Haggai 1:6
Ye have sown much, and bring in little; ye eat, but ye have not enough; ye drink, but ye are not filled with drink; ye clothe you, but there is none warm; and he that earneth wages earneth wages to put it into a bag with holes.
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(6) Ye have sown much . . .—Literally, Ye have been sowing much and bringing in little; eating, and it was not to satisfaction; drinking, and it was not to fulness; clothing yourselves, and it was not for any ones being warm, &c. This description of course merely implies that, notwithstanding all their labours, there was not much to eat, drink, or put on. Compare the use of the phrase “ye shall eat and not be satisfied,” in Leviticus 26:26.

To put it into a bag with holes.—The last clause expresses in a bold metaphor the general prevalence of poverty. Scarcity necessitated high prices, so that money “ran away” as fast as it was earned.



Haggai 1:6

A large emigration had taken place from the land of captivity to Jerusalem. The great purpose which the returning exiles had in view was the rebuilding of the Temple, as the centre-point of the restored nation. With true heroism, and much noble and unselfish enthusiasm, they began the work, postponing to it all considerations of personal convenience. But the usual fate of all great national enthusiasms attended this. Political difficulties, hard practical realities, came in the way, and the task was suspended for a time. A handful remained true to the original ideas; the rest fell away. Personal comfort, love of ease, the claims of domestic life, the greed of gain, all the ignoble motives which, like gravitation and friction, check such movements after the first impulse is exhausted, came into play. Like every great cause, this one was launched amidst high hopes and honest zeal: but by degrees the hopes faded and became nothing better than ‘godly imaginations.’ The exiles took to building their own ceiled houses, and let the House of God lie waste. They began to think more of settling on the land than of building the Temple. No doubt they said all the things with which men are wont to hide their selfishness under the mask of duty:-Men must live; we must take care of ourselves; it is mad enthusiasm to build a temple when we have not homes; we mean to build it some time, but we are practical men and must provide for our wants first.’

This wisdom of theirs turned out folly, as it generally does. There came, as we learn from this prophet, a season of distress, in which the harvest, for which they had sacrificed their duties and their calling, failed: and in spite of their prudent diligence, or rather, just because of their misplaced and selfish attention to their worldly well-being, they were poor and hungry. ‘The heaven over them was stayed from dew, and the earth from her fruit.’ Haggai was sent by God to interpret the calamity, and to urge to the fulfilment of their earlier purposes.

His words apply to a supernatural condition of things with which he is dealing, but they contain truths illustrated by it and true for ever. For us all, as truly as for those Jews, the first thing, the primary, all-embracing duty, is to serve God, to obey, love, and live with Him. The same selfish and worldly excuses have force with us: ‘We have business to look after; men must live; we have no time to think about religion; I have built a new mill that occupies my thoughts; I have found a new plaything, and I must try it; I have married a wife, and therefore I cannot come.’ So God and His claims, Christ and His love, are hustled into a corner to be attended to when opportunity serves, but to be neglected in the meantime. And the same result follows, not by miracle, but by natural necessity. Haggai puts these results in our text with bitter, indignant amplification. His words are all the working out of one idea-the unprofitableness, on the whole and in the long-run, of a godless life. He illustrates this in the clauses of our text in various forms, and my purpose now is simply to apply each of these to the realities of a godless life.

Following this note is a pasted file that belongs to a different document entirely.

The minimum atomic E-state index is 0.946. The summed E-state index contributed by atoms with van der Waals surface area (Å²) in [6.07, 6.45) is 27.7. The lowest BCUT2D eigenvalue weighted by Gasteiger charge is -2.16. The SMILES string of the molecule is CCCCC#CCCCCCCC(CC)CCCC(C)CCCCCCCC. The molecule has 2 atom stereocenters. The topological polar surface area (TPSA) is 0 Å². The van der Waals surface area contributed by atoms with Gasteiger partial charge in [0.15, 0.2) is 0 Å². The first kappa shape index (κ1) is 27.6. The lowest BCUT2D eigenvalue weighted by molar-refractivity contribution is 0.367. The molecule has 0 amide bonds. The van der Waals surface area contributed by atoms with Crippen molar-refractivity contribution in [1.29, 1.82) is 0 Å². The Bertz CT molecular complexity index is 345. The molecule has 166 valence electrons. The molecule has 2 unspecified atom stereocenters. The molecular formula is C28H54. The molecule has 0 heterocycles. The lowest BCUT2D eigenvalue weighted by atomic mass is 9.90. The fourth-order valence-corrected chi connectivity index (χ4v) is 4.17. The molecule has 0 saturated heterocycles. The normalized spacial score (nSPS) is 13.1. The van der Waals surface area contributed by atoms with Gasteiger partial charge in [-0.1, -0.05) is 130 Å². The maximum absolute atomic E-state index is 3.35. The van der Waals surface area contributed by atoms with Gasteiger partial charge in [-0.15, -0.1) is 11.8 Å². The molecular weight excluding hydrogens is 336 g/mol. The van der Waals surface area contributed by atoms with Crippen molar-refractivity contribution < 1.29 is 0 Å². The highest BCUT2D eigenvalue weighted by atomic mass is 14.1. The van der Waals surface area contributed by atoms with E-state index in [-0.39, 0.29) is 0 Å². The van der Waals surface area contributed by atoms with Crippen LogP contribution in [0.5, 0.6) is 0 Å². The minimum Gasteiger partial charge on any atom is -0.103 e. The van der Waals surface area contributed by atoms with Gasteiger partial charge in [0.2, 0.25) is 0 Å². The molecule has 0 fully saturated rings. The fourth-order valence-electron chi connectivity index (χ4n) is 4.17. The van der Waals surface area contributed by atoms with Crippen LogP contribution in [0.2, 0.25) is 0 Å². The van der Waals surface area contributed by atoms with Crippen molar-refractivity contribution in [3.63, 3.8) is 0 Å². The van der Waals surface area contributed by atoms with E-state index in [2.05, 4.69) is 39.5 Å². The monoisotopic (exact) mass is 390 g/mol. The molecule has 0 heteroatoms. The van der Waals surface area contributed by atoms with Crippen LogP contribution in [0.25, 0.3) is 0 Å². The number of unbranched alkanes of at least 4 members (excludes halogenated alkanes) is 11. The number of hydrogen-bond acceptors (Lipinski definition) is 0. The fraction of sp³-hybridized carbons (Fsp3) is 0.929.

I. It is a life of fruitless toil.

The Prophet pictures the sowing, the abundant seed thrown broadcast, the long waiting, and then, finally, a wretched harvest-a few prematurely yellow ears and short stalks. I remember a friend telling me that when he was a boy he went out reaping with his father in one of our years of great drought; and after a day’s work threshed out all that he had cut, and carried it home with him in his handkerchief. That is what Haggai saw realised in fact, because the sowing had been without God. It is what we may see in others and feel in ourselves. It is the very law and curse of godless toil with its unproductive harvest. The builders set out to build a tower whose top shall reach to heaven, and they never get higher than a story or two. There is nothing more tragic than the contrast between what a man actually accomplishes in his life and what he planned when he began it. Many and many of our lives are like the half-built houses in Pompeii, where the stones are lying that had been all squared and polished, and have never been lifted to their place in the unfinished walls. Much of the seed never comes up at all; and what we gather is always less than what we expected. The prize gleams before us; when we get it, is it as good as it looked when it hung tempting at the unreached goal? A fox-brush is scarcely sufficient payment for riding over half a county. Ah! but you say, there is the enthusiasm and stir of the pursuit. Well, yes; it is something if it is training you for something, and if you can say that faculties worth the cultivating are developed in that way: and whether that is so depends on what you think a man is made for, and on whether these are faculties which will last and find their scope as long as you last. Consider what you are, what you seek; and then say whether the most fruitful harvest from which God and His love are left out is not little.